Appropriately-named "Spaghetti Western"
Santa Monica Art Studios, housed in a former airplane hangar at the Santa Monica Airport, opened its doors this past weekend for the 6th Annual Open Studios event. I have been to several of the six yearly events, ostensibly to support one of the artists in residence, my old friend Rachel Grynberg. But each year I really enjoy the variety of works on display, and the ability to meet the artists and their representatives. This year’s event did not disappoint.
Artist Rachel Grynberg in her studio
The hangar, including a front space (the “Arena 1 Gallery“), a couple of hallways, and over 30 studios, was lined with artwork that ranged from a giant Clint Eastwood-clad Barilla spaghetti box to paintings, prints, photos, and much more. The Arena 1 space was occupied with a show entitled F-Utility (with a dot, not a dash), curated by artist Oona Gardner and displaying a number of pieces and images from a variety of artists, including Julie Schustack, Mark Moskovitz, and Matt Monroe. Moskovitz’ You Are Here series of digital prints was a result of something that would be right at home on blogging.la: the Cleveland-area artist took an east-west run from the Highland Park area to the Santa Monica Pier and back — over 30 miles — and took snapshots of what he saw along the way.
Julie Schustack's "Piano Vise" -- a working music player
Monroe’s Frontier also picked up the travel theme, but in a different way. His piece — the most noticeable of the entire event — was a full-size covered wagon made from plastic IKEA items, including shower curtains, baseball bats, ice trays, and toy guns. Imagine how America would have been different if the pioneers had been able to stock up at IKEA before their trek westward, and neatly store their items in large plastic tubs.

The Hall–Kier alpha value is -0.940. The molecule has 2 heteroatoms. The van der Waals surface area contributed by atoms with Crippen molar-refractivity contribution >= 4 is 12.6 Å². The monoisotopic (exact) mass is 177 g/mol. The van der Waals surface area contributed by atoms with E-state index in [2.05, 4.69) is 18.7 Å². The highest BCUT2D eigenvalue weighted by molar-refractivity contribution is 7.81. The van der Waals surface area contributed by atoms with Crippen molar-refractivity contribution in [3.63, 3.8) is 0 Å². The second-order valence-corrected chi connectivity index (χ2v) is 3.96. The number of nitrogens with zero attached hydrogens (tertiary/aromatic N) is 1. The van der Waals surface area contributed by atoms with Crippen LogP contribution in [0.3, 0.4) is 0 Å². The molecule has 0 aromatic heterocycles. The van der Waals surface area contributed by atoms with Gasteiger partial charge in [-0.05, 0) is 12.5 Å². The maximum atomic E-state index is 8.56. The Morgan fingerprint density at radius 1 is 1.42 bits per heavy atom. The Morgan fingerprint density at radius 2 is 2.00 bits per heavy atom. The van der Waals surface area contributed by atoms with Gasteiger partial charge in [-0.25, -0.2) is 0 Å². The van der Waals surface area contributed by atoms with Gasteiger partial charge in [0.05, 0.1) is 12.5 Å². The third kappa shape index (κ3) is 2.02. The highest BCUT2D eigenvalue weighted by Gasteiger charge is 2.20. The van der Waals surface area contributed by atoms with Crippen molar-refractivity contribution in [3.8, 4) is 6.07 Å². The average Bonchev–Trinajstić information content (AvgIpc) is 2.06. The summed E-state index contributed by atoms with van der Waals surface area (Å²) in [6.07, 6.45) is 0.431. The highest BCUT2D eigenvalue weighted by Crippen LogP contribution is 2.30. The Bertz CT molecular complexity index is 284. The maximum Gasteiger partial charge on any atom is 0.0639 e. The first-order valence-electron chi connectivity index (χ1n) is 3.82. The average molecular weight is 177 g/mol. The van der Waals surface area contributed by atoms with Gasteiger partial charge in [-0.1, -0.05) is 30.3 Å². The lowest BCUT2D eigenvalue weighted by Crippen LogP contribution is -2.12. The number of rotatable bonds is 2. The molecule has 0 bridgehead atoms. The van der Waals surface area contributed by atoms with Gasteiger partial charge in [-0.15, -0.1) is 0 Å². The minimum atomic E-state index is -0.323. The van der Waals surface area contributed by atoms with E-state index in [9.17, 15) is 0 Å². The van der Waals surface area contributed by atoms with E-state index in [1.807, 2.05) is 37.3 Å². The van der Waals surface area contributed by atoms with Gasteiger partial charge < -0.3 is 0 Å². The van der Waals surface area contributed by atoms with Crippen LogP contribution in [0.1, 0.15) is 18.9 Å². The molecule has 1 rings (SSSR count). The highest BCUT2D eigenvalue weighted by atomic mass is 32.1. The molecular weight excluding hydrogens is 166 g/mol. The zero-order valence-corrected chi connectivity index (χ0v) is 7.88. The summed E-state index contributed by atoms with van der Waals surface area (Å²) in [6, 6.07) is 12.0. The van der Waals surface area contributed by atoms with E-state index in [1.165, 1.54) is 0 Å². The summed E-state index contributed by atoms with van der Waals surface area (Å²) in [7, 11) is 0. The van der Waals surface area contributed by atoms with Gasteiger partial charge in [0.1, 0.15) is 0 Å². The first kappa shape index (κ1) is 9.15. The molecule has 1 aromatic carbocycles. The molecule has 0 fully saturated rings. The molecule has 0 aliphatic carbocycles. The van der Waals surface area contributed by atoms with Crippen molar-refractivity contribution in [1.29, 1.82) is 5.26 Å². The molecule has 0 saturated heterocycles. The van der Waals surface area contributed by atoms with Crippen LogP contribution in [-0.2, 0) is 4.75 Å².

"Frontier" by Matt Monroe
I also had an interesting conversation with Andrea Lithgow, artist and proprietor of the Dandy Jewelry mini-shop arranged on a couple of tables at the back of the hangar. Andrea makes and sells beautiful glazed ceramic jewelry, including bracelets, necklaces, and more. Her pieces are hand-made yet “mass produced”: even though many pieces were similar looking, no two were identical.
Andrea Lithgow of Dandy Jewelry
Whether you want to contemplate art vs. commerce, are in the mood to buy some fascinating pieces (reasonably priced, compared to what I have seen at other art events), or just gaze at the glaze, Santa Monica Art Studios should be on your list. The Arena 1 F-Utility show in particular will continue at the Studios through November 20.